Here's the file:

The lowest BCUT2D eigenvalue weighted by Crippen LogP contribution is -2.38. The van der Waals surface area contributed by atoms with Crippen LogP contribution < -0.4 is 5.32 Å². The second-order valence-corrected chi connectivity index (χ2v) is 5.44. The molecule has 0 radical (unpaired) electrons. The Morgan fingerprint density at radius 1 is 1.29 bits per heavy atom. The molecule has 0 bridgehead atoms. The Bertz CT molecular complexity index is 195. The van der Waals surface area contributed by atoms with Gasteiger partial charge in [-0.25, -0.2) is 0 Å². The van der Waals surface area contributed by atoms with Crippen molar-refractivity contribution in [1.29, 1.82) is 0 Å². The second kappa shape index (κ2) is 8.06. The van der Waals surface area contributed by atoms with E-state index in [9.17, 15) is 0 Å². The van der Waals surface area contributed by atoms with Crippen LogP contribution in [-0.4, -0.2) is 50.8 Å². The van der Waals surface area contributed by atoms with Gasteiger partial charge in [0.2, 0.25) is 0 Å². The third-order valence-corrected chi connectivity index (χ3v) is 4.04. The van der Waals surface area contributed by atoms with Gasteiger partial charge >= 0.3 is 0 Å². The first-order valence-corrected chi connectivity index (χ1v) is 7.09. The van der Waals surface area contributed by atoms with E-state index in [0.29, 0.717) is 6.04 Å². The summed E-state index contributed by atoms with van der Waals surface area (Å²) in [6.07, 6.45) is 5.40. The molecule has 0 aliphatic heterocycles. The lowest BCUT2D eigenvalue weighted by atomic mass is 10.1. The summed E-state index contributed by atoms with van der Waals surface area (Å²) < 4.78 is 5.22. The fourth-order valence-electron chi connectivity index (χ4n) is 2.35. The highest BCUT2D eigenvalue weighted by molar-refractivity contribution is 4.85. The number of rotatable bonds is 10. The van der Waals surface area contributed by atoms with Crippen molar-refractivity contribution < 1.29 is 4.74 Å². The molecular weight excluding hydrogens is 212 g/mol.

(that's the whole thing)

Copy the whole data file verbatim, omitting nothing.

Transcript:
The lowest BCUT2D eigenvalue weighted by Crippen LogP contribution is -2.38. The van der Waals surface area contributed by atoms with Crippen LogP contribution < -0.4 is 5.32 Å². The second-order valence-corrected chi connectivity index (χ2v) is 5.44. The molecule has 0 radical (unpaired) electrons. The Morgan fingerprint density at radius 1 is 1.29 bits per heavy atom. The molecule has 0 bridgehead atoms. The Bertz CT molecular complexity index is 195. The van der Waals surface area contributed by atoms with Gasteiger partial charge in [-0.25, -0.2) is 0 Å². The van der Waals surface area contributed by atoms with Crippen molar-refractivity contribution in [1.29, 1.82) is 0 Å². The second kappa shape index (κ2) is 8.06. The van der Waals surface area contributed by atoms with E-state index in [9.17, 15) is 0 Å². The van der Waals surface area contributed by atoms with Crippen LogP contribution in [-0.4, -0.2) is 50.8 Å². The van der Waals surface area contributed by atoms with Gasteiger partial charge in [0.2, 0.25) is 0 Å². The third-order valence-corrected chi connectivity index (χ3v) is 4.04. The van der Waals surface area contributed by atoms with Gasteiger partial charge >= 0.3 is 0 Å². The first-order valence-corrected chi connectivity index (χ1v) is 7.09. The van der Waals surface area contributed by atoms with E-state index in [0.29, 0.717) is 6.04 Å². The summed E-state index contributed by atoms with van der Waals surface area (Å²) in [6.07, 6.45) is 5.40. The molecule has 0 aliphatic heterocycles. The lowest BCUT2D eigenvalue weighted by atomic mass is 10.1. The summed E-state index contributed by atoms with van der Waals surface area (Å²) < 4.78 is 5.22. The fourth-order valence-electron chi connectivity index (χ4n) is 2.35. The highest BCUT2D eigenvalue weighted by molar-refractivity contribution is 4.85. The number of rotatable bonds is 10. The van der Waals surface area contributed by atoms with Crippen molar-refractivity contribution < 1.29 is 4.74 Å². The molecular weight excluding hydrogens is 212 g/mol.